December 11, 2004

Ahmad Chalabi

"The Neocon's Man in Iraq:" I finally put up my never-before-online July 5, 2004 American Conservative article about why the neocons fell so disastrously in love with Ahmed Chalabi.

One of the many conundrums revolving around Ahmed Chalabi, that International Man of Mystery, is why so many neoconservatives took seriously his assertions that he was devoted to democracy. In the Wall Street Journal, for example, Seth Lipsky extolled the convicted embezzler as a "democratic visionary." Why did it never occur to them that Chalabi might simply be blowing smoke? More broadly, why hadn't it dawned upon the neocons that their obsession with this kind of ideological declaration is outdated?

Hadn't liberals been embarrassed by megalomaniacal Cuban and Nicaraguan revolutionaries who orated passionately about democracy while they were hiding in the hills, but once in power quickly came to feel: "Hey, we didn't spend all those years in the jungle living on fried iguanas just to be voted out in some maricon election." Hadn't conservatives been burned by the thuggish Jonas Savimbi, the Angolan rebel who said all the right things about elections and free enterprise, but whose murderous behavior seemed to be based on the personal philosophy that: "I am the biggest Big Man, and therefore anyone who gets in the way deserves to step on one of my landmines."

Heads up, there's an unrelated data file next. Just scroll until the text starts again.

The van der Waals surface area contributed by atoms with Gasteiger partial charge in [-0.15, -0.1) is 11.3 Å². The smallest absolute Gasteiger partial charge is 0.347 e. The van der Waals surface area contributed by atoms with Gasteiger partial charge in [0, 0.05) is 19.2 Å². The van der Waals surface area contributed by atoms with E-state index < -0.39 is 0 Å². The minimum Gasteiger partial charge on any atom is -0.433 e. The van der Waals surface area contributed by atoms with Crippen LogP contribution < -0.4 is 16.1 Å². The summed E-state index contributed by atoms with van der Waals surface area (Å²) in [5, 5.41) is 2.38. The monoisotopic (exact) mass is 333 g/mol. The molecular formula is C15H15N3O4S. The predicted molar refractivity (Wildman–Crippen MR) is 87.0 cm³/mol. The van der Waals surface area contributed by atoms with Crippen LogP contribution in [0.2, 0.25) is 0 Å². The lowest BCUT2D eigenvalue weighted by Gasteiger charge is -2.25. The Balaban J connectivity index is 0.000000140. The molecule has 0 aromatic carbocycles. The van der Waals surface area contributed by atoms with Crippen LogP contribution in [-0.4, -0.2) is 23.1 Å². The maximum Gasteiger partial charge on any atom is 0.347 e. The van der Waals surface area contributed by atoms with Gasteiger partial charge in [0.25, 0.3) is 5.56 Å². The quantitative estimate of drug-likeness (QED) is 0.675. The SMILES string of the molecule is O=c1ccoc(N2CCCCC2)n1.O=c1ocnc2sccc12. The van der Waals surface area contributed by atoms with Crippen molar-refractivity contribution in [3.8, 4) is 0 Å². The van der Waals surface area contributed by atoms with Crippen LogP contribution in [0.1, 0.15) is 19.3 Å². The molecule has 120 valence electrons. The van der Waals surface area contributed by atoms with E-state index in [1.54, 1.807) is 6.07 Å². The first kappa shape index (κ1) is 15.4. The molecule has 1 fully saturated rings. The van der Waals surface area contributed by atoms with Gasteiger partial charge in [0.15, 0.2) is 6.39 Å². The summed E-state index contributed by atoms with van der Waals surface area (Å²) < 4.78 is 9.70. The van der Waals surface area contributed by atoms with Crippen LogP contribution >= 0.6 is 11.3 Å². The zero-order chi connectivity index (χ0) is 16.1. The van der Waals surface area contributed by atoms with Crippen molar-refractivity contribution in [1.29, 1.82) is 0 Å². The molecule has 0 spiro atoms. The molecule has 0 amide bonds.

Last February, an Oxford Research survey found that only 0.2 percent of Iraqis consider Chalabi the "leader they trust the most." Yet, the neocons long assumed that a majority in Iraq would vote for a man on the lam from a sentence of 22 years in neighboring Jordan for fraud in the collapse of the Chalabi family's Petra Bank. While the assembled intellects at the American Enterprise Institute might buy Chalabi's rationalization that Saddam framed him, what mattered is that the common people in Jordan, some of whom lost their life savings, didn't. From Jordan, Chalabi's reputation as "Ahmed-the-Thief" filtered into Iraq.

What does Chalabi really want? The simplest guess is that he wants what too many ambitious Iraqis want these days: to be a trillionaire. [More...]

My published articles are archived at -- Steve Sailer

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